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19th Hole

How much each player won at the 2019 WGC-FedEx St. Jude Invitational



Brooks Koepka produced a flawless final round of five-under-par to take the title at the WGC-FedEx St. Jude Invitational, and with it, claim the winner’s check worth $1.745 million. A no-cut WGC meant that there was a minimum of $52,000 on the table for those in action, and here’s a look at the breakdown of the total prize purse of $10,250,000 for the 63 players who teed it up last week in Memphis.

1: Brooks Koepka, 264/-16, $1,745,000

2: Webb Simpson, 267/-13, $1,095,000

3: Marc Leishman, 268/-12, $602,000

T-4: Tommy Fleetwood, 269/-11, $384,333.34

T-4: Matthew Fitzpatrick, 269/-11, $384,333.33

T-4: Rory McIlroy, 269/-11, $384,333.33

7: Jon Rahm, 270/-10, $273,000

8: Ian Poulter, 271/-9, $242,000

T-9: Billy Horschel, 272/-8, $205,000

T-9: Bubba Watson, 272/-8, $205,000

11: Justin Rose, 273/-7, $183,000

T-12: Rafa Cabrera Bello, 274/-6, $143,625

T-12: Patrick Cantlay, 274/-6, $143,625

T-12: Alex Noren, 274/-6, $143,625

T-12: Aaron Rai, 274/-6, $143,625

T-12: Patrick Reed, 274/-6, $143,625

T-12: Cameron Smith, 274/-6, $143,625

T-12: Jordan Spieth, 274/-6, $143,625

T-12: Justin Thomas, 274/-6, $143,625

T-20: Dustin Johnson, 275/-5, $113,500

T-20: Nate Lashley, 275/-5, $113,500

T-20: Haotong Li, 275/-5, $113,500

T-20: Louis Oosthuizen, 275/-5, $113,500

T-24: Adam Long, 276/-4, $103,000

T-24: Andrew Putnam, 276/-4, $103,000

T-24: Matthew Wolff, 276/-4, $103,000

T-27: Paul Casey, 277/-3, $86,250

T-27: Corey Conners, 277/-3, $86,250

T-27: Tony Finau, 277/-3, $86,250

T-27: Jim Furyk, 277/-3, $86,250

T-27: Shugo Imahira, 277/-3, $86,250

T-27: Kevin Kisner, 277/-3, $86,250

T-27: Thorbjørn Olesen, 277/-3, $86,250

T-27: Chez Reavie, 277/-3, $86,250

T-27: Xander Schauffele, 277/-3, $86,250

T-27: Brandt Snedeker, 277/-3, $86,250

T-27: Henrik Stenson, 277/-3, $86,250

T-27: Matt Wallace, 277/-3, $86,250

39: Keith Mitchell, 278/-2, $76,000

T-40: Jason Day, 279/-1, $74,000

T-40: Sergio Garcia, 279/-1, $74,000

T-40: Adam Scott, 279/-1, $74,000

T-43: Justin Harding, 280/E, $70,000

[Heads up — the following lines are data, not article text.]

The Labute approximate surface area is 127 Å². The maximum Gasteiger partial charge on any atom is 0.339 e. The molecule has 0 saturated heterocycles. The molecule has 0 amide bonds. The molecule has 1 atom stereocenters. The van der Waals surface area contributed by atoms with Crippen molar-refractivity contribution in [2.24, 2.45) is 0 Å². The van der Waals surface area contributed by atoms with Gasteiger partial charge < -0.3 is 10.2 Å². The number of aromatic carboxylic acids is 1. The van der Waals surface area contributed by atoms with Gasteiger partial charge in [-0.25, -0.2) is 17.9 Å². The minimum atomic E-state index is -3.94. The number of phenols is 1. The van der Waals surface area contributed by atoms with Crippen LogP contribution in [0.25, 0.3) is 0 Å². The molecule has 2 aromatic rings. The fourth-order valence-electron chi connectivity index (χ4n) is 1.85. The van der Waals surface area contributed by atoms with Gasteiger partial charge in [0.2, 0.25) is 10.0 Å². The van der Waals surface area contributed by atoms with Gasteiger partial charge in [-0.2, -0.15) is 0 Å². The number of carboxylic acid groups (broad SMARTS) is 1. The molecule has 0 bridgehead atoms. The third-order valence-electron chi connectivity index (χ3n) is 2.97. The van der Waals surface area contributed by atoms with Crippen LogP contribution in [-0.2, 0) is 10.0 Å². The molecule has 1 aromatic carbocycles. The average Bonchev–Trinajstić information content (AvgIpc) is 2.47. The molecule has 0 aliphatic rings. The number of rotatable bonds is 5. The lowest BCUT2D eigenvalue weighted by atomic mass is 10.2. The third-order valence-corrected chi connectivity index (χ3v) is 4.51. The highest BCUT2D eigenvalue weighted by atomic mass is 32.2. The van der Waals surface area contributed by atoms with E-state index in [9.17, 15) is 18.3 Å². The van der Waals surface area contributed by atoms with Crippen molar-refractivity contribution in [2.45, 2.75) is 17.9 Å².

T-43: Tyrrell Hatton, 280/E, $70,000

T-43: Matt Kuchar, 280/E, $70,000

T-43: Hideki Matsuyama, 280/E, $70,000

T-43: Kevin Na, 280/E, $70,000

T-48: Bryson DeChambeau, 281/+1, $66,000

T-48: C.T. Pan, 281/+1, $66,000

T-48: Danny Willett, 281/+1, $66,000

T-51: Lucas Bjerregaard, 284/+4, $63,000

T-51: Philip Eriksson, 284/+4, $63,000

T-51: Eddie Pepperell, 284/+4, $63,000

54: J.B. Holmes, 285/+5, $61,000

T-55: Kodai Ichihara, 286/+6, $59,500

T-55: Gary Woodland, 286/+6, $59,500

57: Phil Mickelson, 288/+8, $58,000

T-58: Mikumu Horikawa, 290/+10, $56,500

T-58: Poom Saksansin, 290/+10, $56,500

60: Sung Kang, 291/+11, $55,000

T-61: Keegan Bradley, 292/+12, $53,500

T-61: Max Homa, 292/+12, $53,500

63: Kevin Tway, 297/+17, $52,000

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Gianni is the Assistant Editor at GolfWRX. He can be contacted at [email protected] Follow him on Twitter @giannimosquito

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19th Hole

Tiger Woods appears to be renovating his practice facility



Tiger Woods’ home practice facility seems to be getting a makeover this spring, and it has got golf fans speculating on the 15-time major champion’s future.

A photo taken and shared this week by pilot Dakota Atkinson shows Woods’ backyard under construction, with three of the facilities’ four greens being renovated.

Per Tiger Woods’ design website, the facility is broken down as the following:

“Tiger started with a flat, 3.5-acre area, and, teaming with TGR Design, directed its design, layout, and shaping. The result is a practice facility of tournament-conditioned turf and bunkering that recreates the look, feel, and playability of various major courses. Using a variety of turf found on the PGA TOUR, the design allows Tiger to hit almost any shot of 150 yards or less to one of four unique greens.”

What this signifies for Tiger’s future is unclear, with many golf fans suggesting that the renovation could well be for his son Charlie. In contrast, others believe it’s a positive sign for Tiger’s potential comeback.